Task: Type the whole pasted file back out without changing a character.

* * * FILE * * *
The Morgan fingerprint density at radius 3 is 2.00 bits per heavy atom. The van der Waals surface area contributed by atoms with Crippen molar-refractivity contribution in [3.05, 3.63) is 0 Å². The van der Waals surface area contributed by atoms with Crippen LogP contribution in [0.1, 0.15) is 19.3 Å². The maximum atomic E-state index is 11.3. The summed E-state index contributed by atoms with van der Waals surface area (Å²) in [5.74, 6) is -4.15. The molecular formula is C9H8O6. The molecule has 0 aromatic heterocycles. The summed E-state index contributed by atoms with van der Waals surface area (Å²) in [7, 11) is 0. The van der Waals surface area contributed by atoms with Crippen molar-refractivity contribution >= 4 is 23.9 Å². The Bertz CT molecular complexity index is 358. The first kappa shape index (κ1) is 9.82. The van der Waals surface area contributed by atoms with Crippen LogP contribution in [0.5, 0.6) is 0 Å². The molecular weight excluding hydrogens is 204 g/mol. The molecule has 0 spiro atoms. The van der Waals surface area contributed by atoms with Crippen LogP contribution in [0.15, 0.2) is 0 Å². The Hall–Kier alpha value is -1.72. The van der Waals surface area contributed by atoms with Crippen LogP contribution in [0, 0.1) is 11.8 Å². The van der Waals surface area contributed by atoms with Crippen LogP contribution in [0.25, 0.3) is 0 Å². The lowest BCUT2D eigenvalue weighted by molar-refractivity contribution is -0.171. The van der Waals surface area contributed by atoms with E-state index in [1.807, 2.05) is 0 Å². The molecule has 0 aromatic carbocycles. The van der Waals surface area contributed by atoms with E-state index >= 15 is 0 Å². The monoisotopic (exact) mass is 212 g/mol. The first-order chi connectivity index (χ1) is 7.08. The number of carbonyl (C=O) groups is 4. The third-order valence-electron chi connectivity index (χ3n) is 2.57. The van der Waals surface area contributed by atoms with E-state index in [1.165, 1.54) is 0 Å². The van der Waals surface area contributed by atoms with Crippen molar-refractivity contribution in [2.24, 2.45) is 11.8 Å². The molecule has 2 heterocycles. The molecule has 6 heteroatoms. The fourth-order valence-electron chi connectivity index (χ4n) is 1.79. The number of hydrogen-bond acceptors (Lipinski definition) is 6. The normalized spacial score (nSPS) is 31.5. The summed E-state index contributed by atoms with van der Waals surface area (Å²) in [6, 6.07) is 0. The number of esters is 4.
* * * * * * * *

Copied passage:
The Morgan fingerprint density at radius 3 is 2.00 bits per heavy atom. The van der Waals surface area contributed by atoms with Crippen molar-refractivity contribution in [3.05, 3.63) is 0 Å². The van der Waals surface area contributed by atoms with Crippen LogP contribution in [0.1, 0.15) is 19.3 Å². The maximum atomic E-state index is 11.3. The summed E-state index contributed by atoms with van der Waals surface area (Å²) in [5.74, 6) is -4.15. The molecular formula is C9H8O6. The molecule has 0 aromatic heterocycles. The summed E-state index contributed by atoms with van der Waals surface area (Å²) in [7, 11) is 0. The van der Waals surface area contributed by atoms with Crippen molar-refractivity contribution >= 4 is 23.9 Å². The Bertz CT molecular complexity index is 358. The first kappa shape index (κ1) is 9.82. The van der Waals surface area contributed by atoms with Crippen LogP contribution in [0.5, 0.6) is 0 Å². The molecular weight excluding hydrogens is 204 g/mol. The molecule has 0 spiro atoms. The van der Waals surface area contributed by atoms with Crippen LogP contribution in [0.15, 0.2) is 0 Å². The Hall–Kier alpha value is -1.72. The van der Waals surface area contributed by atoms with Crippen LogP contribution in [0, 0.1) is 11.8 Å². The van der Waals surface area contributed by atoms with Crippen LogP contribution in [0.25, 0.3) is 0 Å². The lowest BCUT2D eigenvalue weighted by molar-refractivity contribution is -0.171. The van der Waals surface area contributed by atoms with E-state index in [1.807, 2.05) is 0 Å². The molecule has 0 aromatic carbocycles. The van der Waals surface area contributed by atoms with E-state index >= 15 is 0 Å². The monoisotopic (exact) mass is 212 g/mol. The first-order chi connectivity index (χ1) is 7.08. The number of carbonyl (C=O) groups is 4. The third-order valence-electron chi connectivity index (χ3n) is 2.57. The van der Waals surface area contributed by atoms with E-state index in [1.165, 1.54) is 0 Å². The van der Waals surface area contributed by atoms with Crippen molar-refractivity contribution in [2.24, 2.45) is 11.8 Å². The molecule has 2 heterocycles. The molecule has 6 heteroatoms. The fourth-order valence-electron chi connectivity index (χ4n) is 1.79. The number of hydrogen-bond acceptors (Lipinski definition) is 6. The normalized spacial score (nSPS) is 31.5. The summed E-state index contributed by atoms with van der Waals surface area (Å²) in [6, 6.07) is 0. The number of esters is 4.